We tested the hypothesis that dehydration-induced alterations in red blood cell (RBC) membrane organisation or composition contribute to sickle cell adhesion in sickle cell disease (SCD). To examine the role of RBC hydration in adhesion to the subendothelial matrix protein thrombospondin-1 (TSP), normal and sickle RBCs were incubated in buffers of varying tonicity and tested for adhesion to immobilised TSP under flow conditions. Sickle RBCs exhibited a decrease in TSP binding with increasing cell hydration (P < 0.005), suggesting that cellular dehydration may contribute to TSP adhesion. Consistent with this hypothesis, normal RBCs showed an increase in TSP adhesion with increasing dehydration (P < 0.01). Furthermore, increased TSP adhesion of normal RBCs could also be induced by isotonic dehydration using nystatin-sucrose buffers. Finally, TSP adhesion of both sickle RBCs and dehydrated normal RBCs was inhibited by the anionic polysaccharides, chondroitin sulphate A and high molecular weight dextran sulphate, but not by competitors of CD47-, band 3-, or RBC phosphatidylserine-mediated adhesion. More importantly, we found increased adhesion of nystatin-sucrose dehydrated normal mouse RBCs to kidney capillaries following re-infusion in vivo. In summary, these findings demonstrate that changes in hydration can significantly impact adhesion, causing normal erythrocytes to display adhesive properties similar to those of sickle cells and vice versa.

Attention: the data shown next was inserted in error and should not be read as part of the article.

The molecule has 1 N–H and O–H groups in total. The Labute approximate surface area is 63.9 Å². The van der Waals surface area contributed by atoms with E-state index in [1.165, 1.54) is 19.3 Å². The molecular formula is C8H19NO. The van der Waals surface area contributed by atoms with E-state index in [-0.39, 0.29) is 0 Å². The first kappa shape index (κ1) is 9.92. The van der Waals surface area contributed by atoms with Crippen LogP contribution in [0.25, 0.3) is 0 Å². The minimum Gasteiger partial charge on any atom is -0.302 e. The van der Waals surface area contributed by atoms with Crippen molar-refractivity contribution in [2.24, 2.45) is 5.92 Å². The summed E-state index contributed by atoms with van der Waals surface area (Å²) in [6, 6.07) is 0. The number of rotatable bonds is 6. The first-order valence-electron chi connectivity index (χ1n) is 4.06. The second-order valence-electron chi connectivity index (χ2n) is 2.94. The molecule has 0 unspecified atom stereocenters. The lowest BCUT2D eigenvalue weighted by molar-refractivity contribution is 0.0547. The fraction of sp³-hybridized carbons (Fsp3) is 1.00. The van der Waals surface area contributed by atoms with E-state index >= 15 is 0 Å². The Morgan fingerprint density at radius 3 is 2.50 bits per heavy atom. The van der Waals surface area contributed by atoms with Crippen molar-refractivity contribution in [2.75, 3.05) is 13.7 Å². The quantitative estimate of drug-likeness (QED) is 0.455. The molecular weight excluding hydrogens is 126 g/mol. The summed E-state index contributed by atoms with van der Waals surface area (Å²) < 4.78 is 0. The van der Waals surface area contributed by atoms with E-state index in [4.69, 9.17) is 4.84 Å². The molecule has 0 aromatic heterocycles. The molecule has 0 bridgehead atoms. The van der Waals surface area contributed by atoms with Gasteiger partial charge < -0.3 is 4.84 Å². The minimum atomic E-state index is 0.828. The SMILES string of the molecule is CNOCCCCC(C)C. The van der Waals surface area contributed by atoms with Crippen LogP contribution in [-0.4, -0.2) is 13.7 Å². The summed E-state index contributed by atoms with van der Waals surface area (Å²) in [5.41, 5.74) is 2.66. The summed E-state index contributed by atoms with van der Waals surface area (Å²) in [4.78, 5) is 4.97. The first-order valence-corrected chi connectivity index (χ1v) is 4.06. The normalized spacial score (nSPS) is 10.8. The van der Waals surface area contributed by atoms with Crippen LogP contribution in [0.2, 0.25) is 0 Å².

- Red cell membrane
- Sickle cell anaemia